10 proposals to remove plastic from our lives

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Fundació Pere Tarrés
  • Most of plastic packaging is not recycled.
    Most of plastic packaging is not recycled. Source: Pixabay.
Organizations and public administrations have an important role to play in reducing the consumption of plastics on a local scale, from public procurement to the promotion of infrastructures for local consumption.

For a long time many organisations and groups have been denouncing how unsustainable this situation is and have been calling on the administration and companies to drastically reduce the use of plastic. The report Plastívoros by Friends of the Earth and Justícia Alimentària includes a set of measures that could be implemented locally to “remove plastic from our lives”. These are the ten proposals made by these two organisations:

1. Support short supply chains. In a globalised world it is difficult to shorten the supply chains for all products; however, it is possible to prioritise short supply chains for local products or agricultural production.

2. Create infrastructures and logistics for local producers. This process entails recovering the classical way of trade: direct sales by producers in public spaces such as temporary markets or agricultural producer stalls in markets or public spaces. Also, the Social and Solidarity Economy is strongly pushing for the implementation of local cycle-based logistics, i.e. delivering products in urban and periurban places on two wheels.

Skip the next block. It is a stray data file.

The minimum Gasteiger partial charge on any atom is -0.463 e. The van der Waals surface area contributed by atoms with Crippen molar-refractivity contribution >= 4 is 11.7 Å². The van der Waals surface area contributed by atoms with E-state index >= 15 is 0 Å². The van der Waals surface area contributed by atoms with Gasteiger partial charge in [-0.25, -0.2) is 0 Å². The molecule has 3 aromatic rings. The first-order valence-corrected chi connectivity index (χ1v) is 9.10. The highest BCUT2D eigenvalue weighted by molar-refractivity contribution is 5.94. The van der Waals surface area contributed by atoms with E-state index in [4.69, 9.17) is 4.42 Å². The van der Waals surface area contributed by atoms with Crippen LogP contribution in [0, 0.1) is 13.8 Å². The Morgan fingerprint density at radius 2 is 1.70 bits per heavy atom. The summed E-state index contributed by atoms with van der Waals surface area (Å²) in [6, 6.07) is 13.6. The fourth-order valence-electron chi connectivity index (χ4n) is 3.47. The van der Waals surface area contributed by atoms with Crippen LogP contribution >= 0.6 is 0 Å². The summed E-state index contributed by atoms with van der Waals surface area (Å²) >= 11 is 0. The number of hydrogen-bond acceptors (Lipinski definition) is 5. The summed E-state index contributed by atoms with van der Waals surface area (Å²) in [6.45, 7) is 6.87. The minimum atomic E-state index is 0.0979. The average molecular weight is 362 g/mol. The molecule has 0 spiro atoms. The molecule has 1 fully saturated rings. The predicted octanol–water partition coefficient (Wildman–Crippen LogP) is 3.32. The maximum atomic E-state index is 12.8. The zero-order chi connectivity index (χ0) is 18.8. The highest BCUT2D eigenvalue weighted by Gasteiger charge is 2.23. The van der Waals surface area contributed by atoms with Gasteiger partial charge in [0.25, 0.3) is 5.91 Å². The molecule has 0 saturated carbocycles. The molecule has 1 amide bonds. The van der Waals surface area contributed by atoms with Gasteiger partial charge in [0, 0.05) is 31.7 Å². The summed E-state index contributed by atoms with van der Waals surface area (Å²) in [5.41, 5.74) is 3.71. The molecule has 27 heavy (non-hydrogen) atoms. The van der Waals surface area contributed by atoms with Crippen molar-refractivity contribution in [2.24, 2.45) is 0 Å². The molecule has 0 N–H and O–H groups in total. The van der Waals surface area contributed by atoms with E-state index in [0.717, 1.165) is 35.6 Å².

3. Encourage selective organic waste management in urban spaces and produce high-quality compost.

4. Encourage systems to return and dispose of plastic containers.

5. Reduce the use of plastic containers and packaging. Both for public and private procurement, administrations and organisations can include clauses on procurement that encourage a reduction in plastic or single-use packaging and containers.

6. Promote sustainable, organic menus at public canteens; this is a criterion that would help public canteens to reduce the distance and the packaging of products.

7. Prioritise public procurement from local food systems.

8. Include binding ethical, sustainability and fair trade clauses in public tenders. This would show the firm commitment of local administration with sustainable consumption. For these points, the report focuses on public canteens and sustainable food systems, but they could be extended to all public procurement processes of local administrations.

9. Install filter systems at municipal waste water management facilities to avoid microplastics contamination. These polluting particles are carried through a city or town’s wastewater sewers and easily end up in the sea or agricultural land and thus increase the levels of pollution. Adequate filter systems can help prevent pollution in the long run.

10. Increase the traceability and transparency of the life cycle of plastics, encouraging the purchase of toxic-free materials or avoid using single-use products.

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